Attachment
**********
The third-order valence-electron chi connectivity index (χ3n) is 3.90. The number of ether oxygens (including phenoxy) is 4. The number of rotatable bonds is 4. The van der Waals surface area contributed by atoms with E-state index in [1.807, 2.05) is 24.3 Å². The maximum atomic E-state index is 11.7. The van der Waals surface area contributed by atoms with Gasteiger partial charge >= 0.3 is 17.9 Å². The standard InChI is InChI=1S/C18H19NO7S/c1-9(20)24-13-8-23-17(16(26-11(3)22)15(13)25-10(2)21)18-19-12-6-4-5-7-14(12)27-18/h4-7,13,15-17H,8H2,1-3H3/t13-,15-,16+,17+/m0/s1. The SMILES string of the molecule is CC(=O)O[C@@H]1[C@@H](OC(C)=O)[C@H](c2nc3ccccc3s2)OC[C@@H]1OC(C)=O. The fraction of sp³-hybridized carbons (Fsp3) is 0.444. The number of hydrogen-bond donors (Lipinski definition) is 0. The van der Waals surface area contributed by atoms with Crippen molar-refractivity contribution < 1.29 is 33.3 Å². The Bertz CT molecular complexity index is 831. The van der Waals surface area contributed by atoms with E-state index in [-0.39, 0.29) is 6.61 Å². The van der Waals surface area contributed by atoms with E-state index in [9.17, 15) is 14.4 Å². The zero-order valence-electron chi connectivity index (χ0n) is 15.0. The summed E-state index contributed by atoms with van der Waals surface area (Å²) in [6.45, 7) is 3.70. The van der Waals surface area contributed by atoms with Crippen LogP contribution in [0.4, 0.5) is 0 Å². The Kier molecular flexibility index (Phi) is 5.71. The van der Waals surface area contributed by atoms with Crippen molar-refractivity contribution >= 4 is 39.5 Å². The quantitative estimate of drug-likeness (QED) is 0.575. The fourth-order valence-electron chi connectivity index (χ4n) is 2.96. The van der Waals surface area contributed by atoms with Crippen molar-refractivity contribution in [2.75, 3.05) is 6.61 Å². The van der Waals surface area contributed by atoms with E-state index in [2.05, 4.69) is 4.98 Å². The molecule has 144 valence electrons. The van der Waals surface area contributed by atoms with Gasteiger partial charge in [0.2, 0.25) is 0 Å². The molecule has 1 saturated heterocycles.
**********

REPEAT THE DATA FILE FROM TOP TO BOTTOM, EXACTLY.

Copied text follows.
The third-order valence-electron chi connectivity index (χ3n) is 3.90. The number of ether oxygens (including phenoxy) is 4. The number of rotatable bonds is 4. The van der Waals surface area contributed by atoms with E-state index in [1.807, 2.05) is 24.3 Å². The maximum atomic E-state index is 11.7. The van der Waals surface area contributed by atoms with Gasteiger partial charge >= 0.3 is 17.9 Å². The standard InChI is InChI=1S/C18H19NO7S/c1-9(20)24-13-8-23-17(16(26-11(3)22)15(13)25-10(2)21)18-19-12-6-4-5-7-14(12)27-18/h4-7,13,15-17H,8H2,1-3H3/t13-,15-,16+,17+/m0/s1. The SMILES string of the molecule is CC(=O)O[C@@H]1[C@@H](OC(C)=O)[C@H](c2nc3ccccc3s2)OC[C@@H]1OC(C)=O. The fraction of sp³-hybridized carbons (Fsp3) is 0.444. The number of hydrogen-bond donors (Lipinski definition) is 0. The van der Waals surface area contributed by atoms with Crippen molar-refractivity contribution < 1.29 is 33.3 Å². The Bertz CT molecular complexity index is 831. The van der Waals surface area contributed by atoms with E-state index in [-0.39, 0.29) is 6.61 Å². The van der Waals surface area contributed by atoms with E-state index in [9.17, 15) is 14.4 Å². The zero-order valence-electron chi connectivity index (χ0n) is 15.0. The summed E-state index contributed by atoms with van der Waals surface area (Å²) in [6.45, 7) is 3.70. The van der Waals surface area contributed by atoms with Crippen LogP contribution in [0.4, 0.5) is 0 Å². The Kier molecular flexibility index (Phi) is 5.71. The van der Waals surface area contributed by atoms with Crippen molar-refractivity contribution >= 4 is 39.5 Å². The quantitative estimate of drug-likeness (QED) is 0.575. The fourth-order valence-electron chi connectivity index (χ4n) is 2.96. The van der Waals surface area contributed by atoms with Crippen molar-refractivity contribution in [2.75, 3.05) is 6.61 Å². The van der Waals surface area contributed by atoms with E-state index in [2.05, 4.69) is 4.98 Å². The molecule has 144 valence electrons. The van der Waals surface area contributed by atoms with Gasteiger partial charge in [0.2, 0.25) is 0 Å². The molecule has 1 saturated heterocycles.